I get a vague idea, then I think about it for a long time – sometimes at the gym, sometimes with a pad of paper on my lap covered in doodles – then I’ll have another idea that kind of fits with the first, but not quite. I’ll doodle some more, walk the dog, watch far too much TV, and then… I’ll have another thought like “It’s not her husband, it’s her son” and everything suddenly becomes clear and I write madly, longhand. Then it gets typed up, rewritten, scrawled over, rewritten again (many times) until one day I declare it perfect. And then I send it to beta readers…



About the Author:

I live in Cornwall UK, with a good supply of beaches and moorland right on my doorstep to keep me inspired. I live with my husband, two sons, a dog and a cat.

Despite my location, I neither surf nor sail, and have never had any inclination to try. I much prefer walking along a deserted beach and listening to the waves crashing over rocks. For this reason, I really love the beach in the winter!

Author Links: 


Thank you, Annalisa, for telling us about your fascinating collection of stories!


Please leave a comment and show Annalisa some love. :)


Tuesday, August 26, 2014

Writing About: A Fashion Show

I love fashion! So it’s no surprise that a few of my characters watch a fashion show. It’s not a big scene, but it was fun to write. I draw fashion designs and I was able to use my more creative designs in the show. There’s nothing more fun than that. :) You don’t need to draw designs or even know much about fashion to write about a fashion show, though.

Perhaps your characters are rich and going to fashion shows is just part of their daily lives. Then you’re in luck! Here are four things to keep in mind if you want to write a fashion show scene in your book:

·         The Runway

Just because a runway is essentially a raised platform doesn’t mean it can’t be elaborate. A red curtain can part for each model. Strobe lights can dance on the sides. It can be indoors or outdoors. I’ve even seen some on water!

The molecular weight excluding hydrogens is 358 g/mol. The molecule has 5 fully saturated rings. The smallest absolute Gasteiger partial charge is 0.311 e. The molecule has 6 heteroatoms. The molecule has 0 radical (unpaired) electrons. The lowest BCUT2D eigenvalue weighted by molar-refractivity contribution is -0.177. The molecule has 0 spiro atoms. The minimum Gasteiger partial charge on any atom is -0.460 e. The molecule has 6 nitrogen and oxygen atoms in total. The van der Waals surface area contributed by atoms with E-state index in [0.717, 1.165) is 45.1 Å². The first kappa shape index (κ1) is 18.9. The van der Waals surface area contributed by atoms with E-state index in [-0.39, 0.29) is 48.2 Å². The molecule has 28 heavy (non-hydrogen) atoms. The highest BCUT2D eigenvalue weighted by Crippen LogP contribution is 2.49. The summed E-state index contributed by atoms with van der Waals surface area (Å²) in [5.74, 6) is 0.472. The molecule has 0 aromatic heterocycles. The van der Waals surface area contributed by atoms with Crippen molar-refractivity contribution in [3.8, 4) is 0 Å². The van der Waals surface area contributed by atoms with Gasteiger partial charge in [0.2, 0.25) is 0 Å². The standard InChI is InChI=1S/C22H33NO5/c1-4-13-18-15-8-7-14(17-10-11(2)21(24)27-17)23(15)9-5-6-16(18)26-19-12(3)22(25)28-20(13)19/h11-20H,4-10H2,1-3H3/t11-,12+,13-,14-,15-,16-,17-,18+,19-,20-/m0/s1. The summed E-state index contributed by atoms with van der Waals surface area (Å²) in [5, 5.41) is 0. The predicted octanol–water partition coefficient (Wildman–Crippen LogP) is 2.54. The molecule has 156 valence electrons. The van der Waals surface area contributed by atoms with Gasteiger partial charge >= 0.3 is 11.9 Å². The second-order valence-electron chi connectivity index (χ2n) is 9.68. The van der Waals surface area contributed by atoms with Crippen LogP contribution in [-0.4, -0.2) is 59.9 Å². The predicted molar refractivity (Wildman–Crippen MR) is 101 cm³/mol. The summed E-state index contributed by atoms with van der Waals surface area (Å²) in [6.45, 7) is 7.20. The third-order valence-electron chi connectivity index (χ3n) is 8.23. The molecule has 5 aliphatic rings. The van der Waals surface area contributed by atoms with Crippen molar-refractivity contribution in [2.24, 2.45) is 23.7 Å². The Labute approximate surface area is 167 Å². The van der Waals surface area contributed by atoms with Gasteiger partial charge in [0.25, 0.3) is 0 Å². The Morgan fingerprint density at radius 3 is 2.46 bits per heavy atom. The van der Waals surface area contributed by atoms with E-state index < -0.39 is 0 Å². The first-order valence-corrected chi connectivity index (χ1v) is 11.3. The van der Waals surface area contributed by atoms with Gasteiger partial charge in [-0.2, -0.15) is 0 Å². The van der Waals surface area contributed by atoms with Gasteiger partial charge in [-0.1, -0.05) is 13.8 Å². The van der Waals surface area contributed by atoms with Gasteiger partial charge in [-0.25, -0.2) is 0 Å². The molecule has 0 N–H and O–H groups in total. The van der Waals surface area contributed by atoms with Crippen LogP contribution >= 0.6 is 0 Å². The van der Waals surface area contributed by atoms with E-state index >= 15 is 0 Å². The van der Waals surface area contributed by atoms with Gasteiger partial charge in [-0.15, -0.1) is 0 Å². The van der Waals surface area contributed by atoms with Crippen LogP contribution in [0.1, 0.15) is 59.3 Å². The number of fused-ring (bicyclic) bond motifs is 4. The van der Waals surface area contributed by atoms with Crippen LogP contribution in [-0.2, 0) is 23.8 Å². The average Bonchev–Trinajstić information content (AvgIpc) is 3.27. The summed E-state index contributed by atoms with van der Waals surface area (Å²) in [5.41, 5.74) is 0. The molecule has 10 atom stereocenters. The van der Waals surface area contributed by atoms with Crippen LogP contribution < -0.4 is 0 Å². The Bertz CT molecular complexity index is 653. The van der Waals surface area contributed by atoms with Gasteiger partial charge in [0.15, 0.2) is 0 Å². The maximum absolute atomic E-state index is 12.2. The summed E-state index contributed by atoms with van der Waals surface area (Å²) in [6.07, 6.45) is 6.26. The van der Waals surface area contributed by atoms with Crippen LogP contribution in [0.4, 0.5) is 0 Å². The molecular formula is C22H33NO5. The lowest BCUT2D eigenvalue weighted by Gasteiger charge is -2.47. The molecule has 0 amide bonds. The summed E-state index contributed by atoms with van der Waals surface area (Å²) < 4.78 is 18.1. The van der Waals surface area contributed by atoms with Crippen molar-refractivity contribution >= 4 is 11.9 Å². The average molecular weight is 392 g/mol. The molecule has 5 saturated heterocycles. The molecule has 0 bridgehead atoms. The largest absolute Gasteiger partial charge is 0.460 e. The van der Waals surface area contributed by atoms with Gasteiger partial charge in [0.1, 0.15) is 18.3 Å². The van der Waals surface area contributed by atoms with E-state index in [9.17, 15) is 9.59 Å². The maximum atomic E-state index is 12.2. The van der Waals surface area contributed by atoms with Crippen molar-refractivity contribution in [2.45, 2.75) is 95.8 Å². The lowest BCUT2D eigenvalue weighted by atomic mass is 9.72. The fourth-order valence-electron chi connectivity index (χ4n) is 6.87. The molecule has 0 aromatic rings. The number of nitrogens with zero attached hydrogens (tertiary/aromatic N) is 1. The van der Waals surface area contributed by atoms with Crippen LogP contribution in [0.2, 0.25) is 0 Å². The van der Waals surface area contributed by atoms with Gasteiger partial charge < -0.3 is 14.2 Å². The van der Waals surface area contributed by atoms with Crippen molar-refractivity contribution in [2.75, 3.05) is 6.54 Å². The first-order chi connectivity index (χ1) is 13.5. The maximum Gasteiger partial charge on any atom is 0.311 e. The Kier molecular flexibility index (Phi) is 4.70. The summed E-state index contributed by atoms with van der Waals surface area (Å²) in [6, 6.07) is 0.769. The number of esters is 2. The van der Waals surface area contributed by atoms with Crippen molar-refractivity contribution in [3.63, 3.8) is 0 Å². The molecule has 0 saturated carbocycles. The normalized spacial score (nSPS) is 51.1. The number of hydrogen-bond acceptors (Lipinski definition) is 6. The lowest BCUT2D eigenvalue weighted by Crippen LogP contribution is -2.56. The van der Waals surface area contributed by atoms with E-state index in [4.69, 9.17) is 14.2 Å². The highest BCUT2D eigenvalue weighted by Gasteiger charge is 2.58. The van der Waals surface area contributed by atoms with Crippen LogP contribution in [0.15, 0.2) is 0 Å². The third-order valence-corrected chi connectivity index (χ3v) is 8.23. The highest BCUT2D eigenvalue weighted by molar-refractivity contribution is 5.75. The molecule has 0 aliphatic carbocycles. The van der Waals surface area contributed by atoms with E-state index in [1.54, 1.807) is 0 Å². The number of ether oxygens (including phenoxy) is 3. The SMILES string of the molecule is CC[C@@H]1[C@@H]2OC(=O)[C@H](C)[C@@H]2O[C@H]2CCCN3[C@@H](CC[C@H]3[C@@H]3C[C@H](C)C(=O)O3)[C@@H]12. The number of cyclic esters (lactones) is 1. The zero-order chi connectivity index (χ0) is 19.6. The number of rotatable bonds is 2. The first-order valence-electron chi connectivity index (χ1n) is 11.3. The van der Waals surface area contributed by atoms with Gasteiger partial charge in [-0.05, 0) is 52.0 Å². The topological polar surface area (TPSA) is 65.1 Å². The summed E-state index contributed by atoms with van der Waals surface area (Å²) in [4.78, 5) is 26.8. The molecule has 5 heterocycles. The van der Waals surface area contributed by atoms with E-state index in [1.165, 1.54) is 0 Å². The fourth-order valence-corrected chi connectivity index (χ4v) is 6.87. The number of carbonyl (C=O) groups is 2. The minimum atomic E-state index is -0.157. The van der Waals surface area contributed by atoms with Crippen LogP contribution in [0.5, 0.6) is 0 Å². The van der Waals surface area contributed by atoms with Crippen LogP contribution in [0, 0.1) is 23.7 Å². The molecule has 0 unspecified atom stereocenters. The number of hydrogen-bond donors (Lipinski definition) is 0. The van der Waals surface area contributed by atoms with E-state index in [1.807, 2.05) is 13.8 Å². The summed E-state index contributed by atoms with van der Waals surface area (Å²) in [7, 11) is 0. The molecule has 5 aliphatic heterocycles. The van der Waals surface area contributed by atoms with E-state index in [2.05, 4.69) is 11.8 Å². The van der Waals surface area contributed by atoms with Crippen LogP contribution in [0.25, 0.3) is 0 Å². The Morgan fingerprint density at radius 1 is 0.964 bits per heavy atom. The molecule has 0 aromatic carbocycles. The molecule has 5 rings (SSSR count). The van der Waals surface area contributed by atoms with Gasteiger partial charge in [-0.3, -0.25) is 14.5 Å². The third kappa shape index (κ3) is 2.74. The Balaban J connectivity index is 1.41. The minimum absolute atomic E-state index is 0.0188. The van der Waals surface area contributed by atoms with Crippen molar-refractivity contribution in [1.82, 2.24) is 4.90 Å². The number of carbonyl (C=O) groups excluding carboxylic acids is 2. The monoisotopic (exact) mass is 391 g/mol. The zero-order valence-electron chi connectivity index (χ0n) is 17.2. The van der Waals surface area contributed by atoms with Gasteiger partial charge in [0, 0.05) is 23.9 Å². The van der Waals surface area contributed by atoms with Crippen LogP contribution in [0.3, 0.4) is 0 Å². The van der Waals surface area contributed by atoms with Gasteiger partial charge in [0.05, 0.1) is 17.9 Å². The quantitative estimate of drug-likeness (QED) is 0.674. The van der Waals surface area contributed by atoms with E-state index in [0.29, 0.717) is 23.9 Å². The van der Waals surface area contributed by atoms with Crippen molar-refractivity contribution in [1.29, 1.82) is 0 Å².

TIP: Match the runway and fashion to the theme of your story. 
So I may not be the best at drawing, but I still love it.
These boots are covered in silver spikes. Don't kick anyone! :P


·         The Guests

Celebrities always go to fashion shows. You may not be able to name a real celebrity, but you can cleverly hint at one, or make up a celebrity for your story. In my book, my heroine sits next to a woman with a distinct style. If someone were to read this part, they should be able to tell who I’m talking about instantly. And I hope they do, because I admire this person very much.

·         The Models

You can’t have a fashion show without models to wear the fashions. Are the models as tall as light posts? Are they curvaceous? Don’t forget to mention their hair and makeup! Let the theme of the fashion show and the genre of your story dictate how they look. In my story, the models aren’t human, so I gave them subtle makeup and simple hairstyles to make the wacky outfits standout more.

·         The Fashion

And of course we’re onto the fashion! If you design fashion this is the perfect opportunity for you to describe your designs. If you don’t, go through a lot of fashion magazines like Vogue, Elle, and Harper’s Bazaar. Let the clothing on these glossy pages inspire you.

For a full list of fashion magazines go HERE.

A picture of a woman holding a fan in front of her inspired this dress.


Just as I mentioned in my post Writing About: A Wedding regarding the bride’s dress, you don’t have to give great detail, but certain things like patterns, lengths, colors and even fabric types can paint a nice picture.

For Example: The black silk dress, with white columns along the sides, flowed down her body like water.


QUESTIONS: Do you like fashion? Do you draw fashion designs? Do you pay attention to what your characters wear?


Friday, August 22, 2014

Author Interview with Ashantay Peters

I am thrilled to bring to you the first author interview on Write with Fey. Please welcome my fellow The Wild Rose Press author, Ashantay Peters! 


Ashantay, tell us about your current release.

Death Rub was released earlier this month, and is a light romantic suspense novel featuring a massage therapist, her young lover, and a cast of characters in town for a class reunion.

Genre: Romantic Suspense
Word Count: 49,400
Published by: The Wild Rose Press
Release Date: August 6, 2014

BUY LINKS:

   
1.    What inspired you to write this book?

I’ve written several stories about “alternative” characters: yoga instructors, a massage therapist, and my current, WIP - organic gardeners.  Seemed like a niche no one else was exploring.